It’s been 7 years since Marvel Comics made the decision to have Iceman, one of the most iconic original X-Men characters, come out as gay. As a gay man who understands the impact of proper mass media representation of minority communities, this was a big deal for me. The X-Men comics have always been an allegory for marginalized and oppressed communities, so all of these characters’ stories have helped me learn how to face the same type of discrimination and bigotry in the real world. When it was announced in 2015 that we would see Iceman coming out of the closet, I was so excited about the potential to show general audiences an authentic gay character through a name they would recognize. Now that it’s been years since the announcement, we can reflect on how the character has developed and how well Marvel has represented the gay community through this character.
First, a little context. In Brian Michael Bendis‘ 2012 The All-New X-Men, the young versions of the original 5 X-Men were sent to the present by Beast to attempt to change how some of the older versions of themselves had turned out. This resulted in normally aged adult versions of the X-Men interacting with the teenage versions of the original members in our modern time. It was at this point that Marvel decided to reveal the teenage version of Iceman as a gay man.
The backlash was predictable: “Why change a character that’s been around forever?” “But Iceman has been with women in the past!” “They’re shoving the gay agenda down our throats.” The only thing I’m going to address with the homophobia surrounding this character coming out (besides that hatred is obviously wrong) is that bigots should really avoid the “down our throat” analogy when it comes to criticizing gay content. It just makes us giggle.
Marvel created a major problem by robbing Bobby of his agency with the way they handled his coming out. Long story short, in issue #40, teenage Jean Grey reads some of Bobby’s thoughts without permission and discovers he’s gay. After this brazen invasion of privacy, she confronts him after he makes an objectifying comment about Magik, literally dragging him out of the closet. Setting aside the fantastical concept of telepathy, it is never okay to force someone out of the closet. Instead of pulling Bobby aside to corner him about the gay thoughts she spied on and forcing him to admit he was gay, Jean Grey should have been ashamed of violating his privacy and respected his decision not to tell anyone. As someone who was forced into the closet at age 12, I can confirm that there are an infinite number of reasons why someone would choose to stay there. Coming out of the closet is a moment that the person themselves decides to admit to everyone that matters to them (including themselves) that they’re gay, and it is no one else’s business how or when that happens. In this regard, Marvel really messed up with Iceman’s coming out story.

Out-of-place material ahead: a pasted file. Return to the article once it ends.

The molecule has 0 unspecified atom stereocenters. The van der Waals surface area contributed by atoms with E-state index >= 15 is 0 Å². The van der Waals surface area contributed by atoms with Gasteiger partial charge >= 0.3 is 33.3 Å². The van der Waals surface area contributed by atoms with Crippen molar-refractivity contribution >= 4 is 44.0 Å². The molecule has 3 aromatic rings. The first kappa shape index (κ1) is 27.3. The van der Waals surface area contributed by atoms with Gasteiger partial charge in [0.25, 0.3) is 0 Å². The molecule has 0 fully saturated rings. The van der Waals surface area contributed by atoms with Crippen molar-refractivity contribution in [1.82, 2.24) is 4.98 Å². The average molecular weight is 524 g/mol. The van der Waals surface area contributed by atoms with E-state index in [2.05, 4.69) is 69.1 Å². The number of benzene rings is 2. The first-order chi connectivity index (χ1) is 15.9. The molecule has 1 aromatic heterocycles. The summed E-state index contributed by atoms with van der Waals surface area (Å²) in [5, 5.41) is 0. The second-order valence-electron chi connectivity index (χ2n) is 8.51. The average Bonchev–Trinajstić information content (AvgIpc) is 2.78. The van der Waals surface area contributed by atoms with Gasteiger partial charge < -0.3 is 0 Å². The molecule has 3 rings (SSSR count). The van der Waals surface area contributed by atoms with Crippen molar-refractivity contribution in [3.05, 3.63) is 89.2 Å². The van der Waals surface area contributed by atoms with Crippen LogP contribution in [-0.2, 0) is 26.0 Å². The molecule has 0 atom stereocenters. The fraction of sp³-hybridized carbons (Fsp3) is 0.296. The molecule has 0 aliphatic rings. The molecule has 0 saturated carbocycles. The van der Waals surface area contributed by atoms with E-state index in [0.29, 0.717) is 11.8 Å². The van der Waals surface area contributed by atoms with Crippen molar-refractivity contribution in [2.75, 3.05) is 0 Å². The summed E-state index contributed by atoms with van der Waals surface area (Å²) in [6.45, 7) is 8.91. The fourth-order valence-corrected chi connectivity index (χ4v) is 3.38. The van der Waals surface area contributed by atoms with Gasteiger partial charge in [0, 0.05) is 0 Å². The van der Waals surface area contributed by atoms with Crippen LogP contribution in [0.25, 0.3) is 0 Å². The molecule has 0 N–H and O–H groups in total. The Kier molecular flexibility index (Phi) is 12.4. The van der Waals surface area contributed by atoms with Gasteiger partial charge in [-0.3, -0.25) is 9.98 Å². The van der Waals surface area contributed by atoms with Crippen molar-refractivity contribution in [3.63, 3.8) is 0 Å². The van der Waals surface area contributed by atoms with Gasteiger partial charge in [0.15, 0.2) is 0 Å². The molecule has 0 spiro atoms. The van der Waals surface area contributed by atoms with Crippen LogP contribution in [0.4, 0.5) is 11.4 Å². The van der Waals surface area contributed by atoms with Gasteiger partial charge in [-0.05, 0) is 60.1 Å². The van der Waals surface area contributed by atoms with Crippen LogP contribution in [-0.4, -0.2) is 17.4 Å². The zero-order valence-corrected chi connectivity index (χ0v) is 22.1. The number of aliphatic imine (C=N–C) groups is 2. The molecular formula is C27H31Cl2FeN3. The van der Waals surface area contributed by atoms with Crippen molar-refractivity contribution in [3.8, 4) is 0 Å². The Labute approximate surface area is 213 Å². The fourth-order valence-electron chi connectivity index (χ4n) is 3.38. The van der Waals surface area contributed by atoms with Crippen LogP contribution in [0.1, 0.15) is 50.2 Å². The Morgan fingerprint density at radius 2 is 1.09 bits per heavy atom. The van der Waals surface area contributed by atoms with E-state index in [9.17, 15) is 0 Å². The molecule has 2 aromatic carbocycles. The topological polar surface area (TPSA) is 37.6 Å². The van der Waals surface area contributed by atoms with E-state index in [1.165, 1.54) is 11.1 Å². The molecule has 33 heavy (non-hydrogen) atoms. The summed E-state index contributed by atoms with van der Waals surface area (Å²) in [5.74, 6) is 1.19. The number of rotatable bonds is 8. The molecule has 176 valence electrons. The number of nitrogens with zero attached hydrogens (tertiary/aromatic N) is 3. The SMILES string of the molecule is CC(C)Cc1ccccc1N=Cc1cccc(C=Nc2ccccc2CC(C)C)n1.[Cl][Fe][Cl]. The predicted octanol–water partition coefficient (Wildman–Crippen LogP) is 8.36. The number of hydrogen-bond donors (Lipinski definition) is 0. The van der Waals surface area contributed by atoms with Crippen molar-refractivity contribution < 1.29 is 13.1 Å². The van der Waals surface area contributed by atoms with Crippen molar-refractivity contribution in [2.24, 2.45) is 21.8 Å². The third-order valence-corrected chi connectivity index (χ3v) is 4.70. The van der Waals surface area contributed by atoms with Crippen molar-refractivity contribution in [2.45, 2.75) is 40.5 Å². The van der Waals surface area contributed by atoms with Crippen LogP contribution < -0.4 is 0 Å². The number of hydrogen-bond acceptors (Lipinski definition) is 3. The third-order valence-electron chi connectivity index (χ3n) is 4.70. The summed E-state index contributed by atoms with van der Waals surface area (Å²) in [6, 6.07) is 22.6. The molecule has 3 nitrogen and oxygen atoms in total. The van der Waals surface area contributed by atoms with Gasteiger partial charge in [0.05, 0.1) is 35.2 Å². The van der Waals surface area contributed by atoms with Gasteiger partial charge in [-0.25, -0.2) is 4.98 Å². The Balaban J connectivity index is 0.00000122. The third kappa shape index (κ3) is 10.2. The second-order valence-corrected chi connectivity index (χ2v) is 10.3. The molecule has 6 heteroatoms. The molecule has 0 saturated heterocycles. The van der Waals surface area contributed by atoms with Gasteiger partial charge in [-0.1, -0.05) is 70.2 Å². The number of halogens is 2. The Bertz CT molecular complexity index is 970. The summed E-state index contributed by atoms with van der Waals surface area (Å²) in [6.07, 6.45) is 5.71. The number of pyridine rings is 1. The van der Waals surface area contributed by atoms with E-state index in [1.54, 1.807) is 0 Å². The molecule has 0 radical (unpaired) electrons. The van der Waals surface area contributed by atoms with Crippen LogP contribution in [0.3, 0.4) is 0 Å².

A year after young Bobby was forced out of the closet by Jean, Marvel used the older version of Iceman to portray the struggle some gay people face with the internalized homophobia that comes with living a long time in the closet. They addressed his previous relationships with women, which we gays would call a “beard” because being in a heterosexual relationship is part of the mask we wear to hide our sexuality. In 2015’s Extraordinary X-Men #6, Old Iceman has a great conversation with Anole, a younger gay mutant. He explains to Anole how much he admires the Young Iceman’s bravery to live out of the closet after he had lived his own life making the opposite choice. Old Iceman tells Anole that he chose to come out to him now because he figured Anole “already dealt with the stuff I’m grappling with now.” This was a great example of how coming out happens differently for each of us, and how a younger openly gay person can be a role model for older people still struggling to come out.
Since the initial debacle with young Bobby’s coming out, Marvel has taken steps to listen to gay fans about telling more authentic representations of gay stories. Iceman has had two solo comic book runs that have explored his life as an out gay man, and the stories seem to have struck a good balance between his personal life and his duties as a superhero. My favorite place to find Iceman outside of his solo books is in The Marauders as he sails the sea under the Red Queen Kate Pride. The storyline has really brought him back to his roots as a wise-cracking Omega-level mutant without ignoring the progress the character has made.
I can definitively conclude that, seven years after Iceman was revealed to be a gay character, and despite some of the missteps along the way, Marvel has done a great service to the gay community by giving us more mass media representation through the character of Iceman. His storyline is a great example of how being gay is not the same experience for all gay people in many ways. Marvel has also done a wonderful job showing how being gay isn’t at all the only aspect of life that’s important to a gay person. Iceman has become a truly spectacular representation of the gay community and I’m excited to see where the comics take his story next!